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ILLED WEIG F TE

ING TR H

CONC RE

12 JUNE, 2010 - PROPOSED WELL CAPPING TOOL by: @FairDealDaveNH twitter

STEEL SUPPORT BRACES TO TIE PLUG TO CONCRETE WEIGHT RING

CUT AWAY TOP VIEW TAPERED STEEL PLUG WITH HOLLOWED OUT CENTER

NEW BOP & MAIN VALVE ASSEMBLY

SIDE VIEW CONCRETE WEIGHT RING

OCEAN FLOOR

C A S I N G

D R I L L P I P E

C A S I N G

OCEAN FLOOR


12 June, 2010 - PROPOSED WELL CAPPING TOOL - @FairDealDaveNH

It should be first noted that the proposed well capping tool requires removal of the existing valve structure. I realize this would only be a last ditch effort if the current valving and capping means were to fail or a more permanent capping means was required if the relief wells fail. However, competent engineers will realized that there are aspects of the proposed hydraulic side seals that could be applied to the current mitigation structure if the riser that has been left in place above the BOP is of sufficient length. My proposal is as follows: This would only be used if just about everything else failed as it would require removing all of the valving on the well at present. It allows for the possibility that the drill pipe will not fall away once cut off. It is not anticipated that this would cap the well just catch all of the oil and gas until relief wells do their job or not. Therefore, the concrete weight ring does not have to be of a sufficient weight to hold back the full pressure of the reservoir. The brown areas are the flow paths for the oil and gas to get to the surface for collection or burning. The purple center plug is made of machinable steel bar stock. The surfaces in contact with the flow could be hardened or coated to prevent erosion. The center is drilled out to accept the drill pipe if it is present after cuttng. Down near the tapered end a through hole is drilled to allow for oil and gas in the annular ring to get into the center through hole up around the drill pipe and travel up through the new valve structure to the surface for collection or burning. The green on the sides are hydraulically activated urethane side seals. What I have not shown is that these are actually inset into machined areas of the center plug and the hydraulic fluid enters through channels machined into the plug as well. Also not shown but obvious are the hydraulic control lines to the surface to actuate the side seals and valves. To provide of a better “bite” into the wall of the casing thin barbed hardened steel bands could be added around the outside of the urethane seals. These thin bands would be “barb pierced” from both sides to create 100‘s of upward pointing barbs. These barbs would “bite” into both the urethane and the casing and the upward pressure of the well would actually lock them in tighter. The top seal is maintained by the


12 June, 2010 - PROPOSED WELL CAPPING TOOL - @FairDealDaveNH

weight of the concrete ring although some other type of clamp could be devised for the securing to the outside of the well casing. The capping tool would be lowered down to a point just above the current structure. When ready the current valving would be removed by cutting or unbolting. This would necessarily allow for full uncontrolled flow of gas and oil so time is critical. Once the way is clear the new capping tool would be lowered into place. The ROV’s would guide the tapered end into the riser and the final guidance is then provided by the taper itself. Before the process is started the LMRP valves would be opened to the sea so that there would be no appreciable back pressure in the well bore as the gas and oil will be directed initially to the sea water pressure only. This also means that the cement weight ring only needs to be of sufficient weight to overcome the delta P of the initial gas and oil plus whatever back pressure delta P is caused by closing the sea outlet valve when the tool is set into its production configuration. Once the capping tool is fully inserted the hydraulic pressure is applied to the side seals. Once sides are sealed into the riser the sea valve can slowly be closed directing the gas and oil to the surface through the new BOP valve and riser. The BOP valve may not be necessary or usable since full well pressure would most likely break the side seals or the casing anyway. An added feature of this device is that it could be easily tested in either shallow or deep water. A new “test well” could be drilled in the sea floor with a riser configuration matching the current one but only down say 50 feet. The test well would have the ability to have oil (or the like) & gas (compressed air or the like) pumped into the test well from the bottom to simulate the current conditions. The capping tool could then be inserted just as if this were the leaking well and the procedure could be repeated as often as necessary until all variables had been accounted for. This would increase the probability of first time success on the leaking well. I’m sure Oil, Naval and NASA engineers could finalize the design of the device. They could then perform all computer modeling and build and test the device. I feel it would be worth building a device like this in parallel with the current mitigation means as a possible backup in case the current valving structure is compromised for some reason or the relief wells are not immediately successful.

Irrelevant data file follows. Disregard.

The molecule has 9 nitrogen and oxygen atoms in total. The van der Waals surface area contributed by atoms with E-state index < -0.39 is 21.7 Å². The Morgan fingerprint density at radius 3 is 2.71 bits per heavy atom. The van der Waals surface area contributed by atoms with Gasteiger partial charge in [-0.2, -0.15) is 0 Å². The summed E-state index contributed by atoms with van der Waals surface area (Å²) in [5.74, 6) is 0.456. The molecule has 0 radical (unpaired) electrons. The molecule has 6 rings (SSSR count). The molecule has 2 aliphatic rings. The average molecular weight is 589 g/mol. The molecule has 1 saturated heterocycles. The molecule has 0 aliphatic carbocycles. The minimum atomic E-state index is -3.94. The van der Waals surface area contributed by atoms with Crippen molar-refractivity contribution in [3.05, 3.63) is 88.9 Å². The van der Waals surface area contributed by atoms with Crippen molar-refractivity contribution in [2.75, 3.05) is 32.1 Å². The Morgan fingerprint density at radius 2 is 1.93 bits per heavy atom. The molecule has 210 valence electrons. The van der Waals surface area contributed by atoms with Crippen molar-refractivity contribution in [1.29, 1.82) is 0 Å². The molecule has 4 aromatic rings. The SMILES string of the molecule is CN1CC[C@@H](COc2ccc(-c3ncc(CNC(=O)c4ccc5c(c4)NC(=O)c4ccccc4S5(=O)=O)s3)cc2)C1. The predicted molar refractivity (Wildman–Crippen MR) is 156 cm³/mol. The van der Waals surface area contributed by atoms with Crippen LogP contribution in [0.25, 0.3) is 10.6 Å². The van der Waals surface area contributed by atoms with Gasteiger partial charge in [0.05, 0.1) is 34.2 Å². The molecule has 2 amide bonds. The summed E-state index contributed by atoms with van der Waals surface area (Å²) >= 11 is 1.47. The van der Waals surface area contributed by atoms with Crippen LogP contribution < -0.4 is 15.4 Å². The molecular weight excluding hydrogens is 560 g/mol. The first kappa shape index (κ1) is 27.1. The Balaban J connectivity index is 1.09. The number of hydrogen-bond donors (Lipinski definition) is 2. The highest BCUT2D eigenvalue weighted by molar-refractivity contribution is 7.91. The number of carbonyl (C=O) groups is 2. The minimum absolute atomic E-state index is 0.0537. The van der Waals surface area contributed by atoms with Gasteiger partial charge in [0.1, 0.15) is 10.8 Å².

12 June, 2010 - PROPOSED WELL CAPPING TOOL - @FairDealDaveNH

Thank you for your time, consideration and most importantly your critiques. @FairDealDaveNH twitter

Proposed Well Capping Tool  

Possible capping/collection tool for the leaking oil well in the Gulf of Mexico

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